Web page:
London to expand LEZ again to improve air quality

London intends to expand its ultra-low-emission zone again and, according to the Court, is allowed to do so. In this zone, polluting cars – even with a foreign license plate – must pay a daily surcharge of about 14,50 euros (£12,50). A fine of up to £180 ( more than 200 euros) is imposed if they don’t pay the charge.

According to Sadiq Khan, the Mayor of London, the new zone is a public health imperative. “Expanding the ULEZ London-wide will mean five million more people will be able to breathe cleaner air and live healthier lives,” he said in November last year when the expansion was announced.

‘Further bold measures’

The ultra-low-emission zone in the British capital was introduced in 2019 and applied to the most central parts of the city. In October 2021, the zone was expanded from the inner city to the suburbs in the first phase.

Still, Khan said afterward that “further bold measures” would be necessary to improve air quality and stop congestion. He also said it was a matter of social justice, with the poorest communities being hit harder by the pollution of bad air quality.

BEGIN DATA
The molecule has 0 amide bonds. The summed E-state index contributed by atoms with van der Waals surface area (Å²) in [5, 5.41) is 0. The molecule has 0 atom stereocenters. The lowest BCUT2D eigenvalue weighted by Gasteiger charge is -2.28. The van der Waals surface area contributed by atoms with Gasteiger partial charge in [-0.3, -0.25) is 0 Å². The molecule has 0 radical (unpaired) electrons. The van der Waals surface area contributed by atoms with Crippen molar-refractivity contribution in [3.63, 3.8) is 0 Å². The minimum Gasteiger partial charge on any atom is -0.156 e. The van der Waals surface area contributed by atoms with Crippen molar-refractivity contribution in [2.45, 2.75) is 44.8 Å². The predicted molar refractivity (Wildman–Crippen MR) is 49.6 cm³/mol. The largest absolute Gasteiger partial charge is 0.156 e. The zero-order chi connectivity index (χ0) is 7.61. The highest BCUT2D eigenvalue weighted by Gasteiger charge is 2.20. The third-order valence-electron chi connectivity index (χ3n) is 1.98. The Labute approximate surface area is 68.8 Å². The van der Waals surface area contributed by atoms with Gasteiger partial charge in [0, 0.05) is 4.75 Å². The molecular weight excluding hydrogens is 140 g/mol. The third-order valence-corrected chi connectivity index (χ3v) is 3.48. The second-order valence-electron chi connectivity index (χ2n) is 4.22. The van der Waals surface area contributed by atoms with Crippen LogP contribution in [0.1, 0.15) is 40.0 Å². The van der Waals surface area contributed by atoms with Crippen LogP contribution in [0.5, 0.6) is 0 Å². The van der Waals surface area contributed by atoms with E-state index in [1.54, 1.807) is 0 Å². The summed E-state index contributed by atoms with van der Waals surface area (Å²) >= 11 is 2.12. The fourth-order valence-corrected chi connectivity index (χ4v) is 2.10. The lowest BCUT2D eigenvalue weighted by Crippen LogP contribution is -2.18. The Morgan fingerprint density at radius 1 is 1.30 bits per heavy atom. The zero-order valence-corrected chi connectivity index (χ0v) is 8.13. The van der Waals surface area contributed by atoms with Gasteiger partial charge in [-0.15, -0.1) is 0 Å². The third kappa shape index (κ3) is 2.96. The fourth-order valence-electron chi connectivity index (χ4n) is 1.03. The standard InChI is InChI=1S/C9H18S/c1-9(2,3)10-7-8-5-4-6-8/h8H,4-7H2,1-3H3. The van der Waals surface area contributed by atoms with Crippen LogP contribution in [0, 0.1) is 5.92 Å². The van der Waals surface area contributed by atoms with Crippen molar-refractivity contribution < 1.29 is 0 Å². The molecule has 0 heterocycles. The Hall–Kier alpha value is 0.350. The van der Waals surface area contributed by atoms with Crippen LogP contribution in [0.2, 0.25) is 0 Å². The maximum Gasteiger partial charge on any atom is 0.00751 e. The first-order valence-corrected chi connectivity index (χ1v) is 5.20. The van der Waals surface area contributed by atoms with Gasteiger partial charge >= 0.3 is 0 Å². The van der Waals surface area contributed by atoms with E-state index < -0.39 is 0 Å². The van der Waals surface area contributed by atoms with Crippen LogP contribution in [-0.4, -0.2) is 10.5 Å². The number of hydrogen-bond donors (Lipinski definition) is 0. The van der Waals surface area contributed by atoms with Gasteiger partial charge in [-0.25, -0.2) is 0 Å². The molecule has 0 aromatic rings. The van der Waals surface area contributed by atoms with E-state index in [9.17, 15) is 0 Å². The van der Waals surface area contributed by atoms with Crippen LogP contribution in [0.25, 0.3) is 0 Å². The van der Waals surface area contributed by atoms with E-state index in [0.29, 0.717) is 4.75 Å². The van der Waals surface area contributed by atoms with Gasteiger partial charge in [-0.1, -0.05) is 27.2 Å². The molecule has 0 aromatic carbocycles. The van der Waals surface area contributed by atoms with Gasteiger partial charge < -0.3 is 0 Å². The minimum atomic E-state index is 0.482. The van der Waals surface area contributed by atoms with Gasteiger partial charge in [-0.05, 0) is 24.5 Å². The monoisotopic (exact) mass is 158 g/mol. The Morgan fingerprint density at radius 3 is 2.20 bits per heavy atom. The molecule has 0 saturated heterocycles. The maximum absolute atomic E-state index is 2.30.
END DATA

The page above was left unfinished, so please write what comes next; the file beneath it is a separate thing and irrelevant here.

Greater London

From August 29th, it will be expanded to cover almost all of Greater London. The expanded zone will also include neighborhoods with less public transport and where people depend more on their own transport. According to critics, the plan is unluckily timed, as people already struggle with the cost of living.

As a result, resistance to the plan is growing. Five local governments, led by the Conservative Party, had lodged objections, but these already have been declared unfounded.

One in ten cars will pay

On an average day, more than 90% of all cars driving in the city districts with the new regulation will meet the requirements, meaning that about one in ten cars will need to pay the imposed tax. Thousands of cameras all over the city will guarantee enforcement. They will check whether payment has been made based on license plates.

The expansion of the low-emission zone was also accompanied by a £110 million scrappage scheme to support people who need to change cars and a significant improvement to the bus network in outer Londen.

Apart from the low-emission zone and the toll roads, London also charges a rush-hour tax. Foreign visitors who are unaware of this are sometimes confronted with hefty fines.


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